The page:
GLACE BAY: A new face for the Liberal Party will be leading a riding that’s been a Liberal stronghold since the turn of the millennium.
“We felt good from day one, but we knew this would be a tight campaign,” said newly-minted Member of Parliament for Cape Breton-Canso, Mike Kelloway, who spoke to The Reporter yesterday morning.
“Every time a poll came in, I’d take a walk around the neighbourhood, so I did about 10,000 steps in two hours,” he said. “There was certainly excitement and nervousness.”
After falling behind early in the evening, Kelloway took 16,097 votes (38.5 per cent) during Monday’s election, with Conservative Alfie MacLeod finishing second at 14,478 votes (34.6 per cent). Finishing third was NDP newcomer Laurie Suitor with 6,258 nods (15 per cent).
Rounding out the pack were Green candidate Clive Doucet (3,246 votes), People’s Party candidate Billy Joyce (968 votes), independent contender Michelle Dockrill (671 votes), and the National Citizens Alliance’s Darlene Lynn LeBlanc (139 votes).
Kelloway replaced outgoing Liberal leader Rodger Cuzner, who won the riding six times since 2000. Cuzner announced his retirement earlier this year.
Just four years ago, Cuzner took the riding with a 25.917 vote majority, netting 32,163 votes as his NDP, Conservative and Green opposition tallied a combined 11,074 votes.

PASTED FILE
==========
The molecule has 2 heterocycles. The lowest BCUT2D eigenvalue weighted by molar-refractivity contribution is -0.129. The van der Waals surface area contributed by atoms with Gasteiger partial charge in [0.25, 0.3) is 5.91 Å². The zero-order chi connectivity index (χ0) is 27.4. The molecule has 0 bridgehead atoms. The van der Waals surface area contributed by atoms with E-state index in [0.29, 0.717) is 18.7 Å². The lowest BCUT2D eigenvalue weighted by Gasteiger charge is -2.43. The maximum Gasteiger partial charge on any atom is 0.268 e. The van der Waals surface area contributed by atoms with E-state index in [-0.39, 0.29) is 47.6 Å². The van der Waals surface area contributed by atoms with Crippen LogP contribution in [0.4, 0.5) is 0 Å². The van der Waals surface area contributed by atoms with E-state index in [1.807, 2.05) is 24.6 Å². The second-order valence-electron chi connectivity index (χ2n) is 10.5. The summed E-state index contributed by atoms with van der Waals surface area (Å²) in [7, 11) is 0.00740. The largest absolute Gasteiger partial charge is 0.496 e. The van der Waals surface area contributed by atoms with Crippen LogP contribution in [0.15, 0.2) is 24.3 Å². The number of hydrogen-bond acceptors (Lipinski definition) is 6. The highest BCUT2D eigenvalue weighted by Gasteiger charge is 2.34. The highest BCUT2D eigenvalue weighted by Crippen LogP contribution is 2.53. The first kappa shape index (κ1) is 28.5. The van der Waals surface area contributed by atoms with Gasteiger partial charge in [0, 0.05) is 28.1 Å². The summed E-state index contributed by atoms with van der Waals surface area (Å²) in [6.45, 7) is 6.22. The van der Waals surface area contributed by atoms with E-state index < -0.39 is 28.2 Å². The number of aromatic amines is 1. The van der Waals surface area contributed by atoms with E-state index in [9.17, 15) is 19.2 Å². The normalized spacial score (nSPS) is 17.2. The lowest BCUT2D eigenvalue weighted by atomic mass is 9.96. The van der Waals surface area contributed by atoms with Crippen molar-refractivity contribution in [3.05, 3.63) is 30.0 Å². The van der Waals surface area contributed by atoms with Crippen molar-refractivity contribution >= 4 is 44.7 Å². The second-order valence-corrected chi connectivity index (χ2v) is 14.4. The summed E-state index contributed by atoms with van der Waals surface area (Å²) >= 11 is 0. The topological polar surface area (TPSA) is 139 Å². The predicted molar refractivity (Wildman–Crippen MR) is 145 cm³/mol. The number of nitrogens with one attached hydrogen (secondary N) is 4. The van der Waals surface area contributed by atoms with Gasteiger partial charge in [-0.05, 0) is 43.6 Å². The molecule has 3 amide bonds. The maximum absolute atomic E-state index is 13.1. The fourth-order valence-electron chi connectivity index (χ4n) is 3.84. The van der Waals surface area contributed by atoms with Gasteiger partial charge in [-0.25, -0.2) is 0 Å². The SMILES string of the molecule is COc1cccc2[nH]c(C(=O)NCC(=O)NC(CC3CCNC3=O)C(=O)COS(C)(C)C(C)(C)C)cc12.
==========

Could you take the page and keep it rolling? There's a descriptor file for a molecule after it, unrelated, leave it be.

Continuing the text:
The former MP was a big help during the campaign, Kelloway said.
“He [Cuzner] called last night and was very complimentary,” Kelloway said. “And I was very complimentary back to him. To win six elections over 19 years is not luck – it’s skill and ability.”
Kelloway said, with six other candidates vying for the seat, local voters had a “buffet of policies and ideas to choose from.” With that, the campaigns and debates largely remained issue-oriented, making for civil exchanges between the local leaders.
Kelloway said contending against a politician with the stature of Alfie MacLeod was not to be taken lightly. Incidentally, The Reporter left messages for MacLeod at both his constituency office and with his campaign manager, but those messages were not returned by press time.
“Alfie is exceptionably formidable. He’s been in provincial politics for 20 years, so he has a built in constituency from the province, and it made me work that much harder,” Kelloway said. “We knew from the get-go that the way to win this was on the ground, door-to-door, hall-to-hall, and just go, go, go. It was seven days a week, and 12 hour days, from September 1 on. Before that, it was five evenings a week and weekends.”
He said he’ll bring massive work ethic to his new role, and he added he wants to be ready to help everyone in the constituency.
“My hope is to be one of – if not the most – engaged and visible MPs in Canada,” he said. “I want to engage the community more, get to know the key players more, I want to build relationships for the betterment of everyone in this riding. There are a lot of challenges, but there’s also a lot of opportunity.”
Before getting into politics, the newly elected MP worked in the extension department at Cape Breton University and served as a special project administrator at the Nova Scotia Community College. He studied Community Studies at Cape Breton University and later studied at the University of Calgary where he pursued graduate studies in education.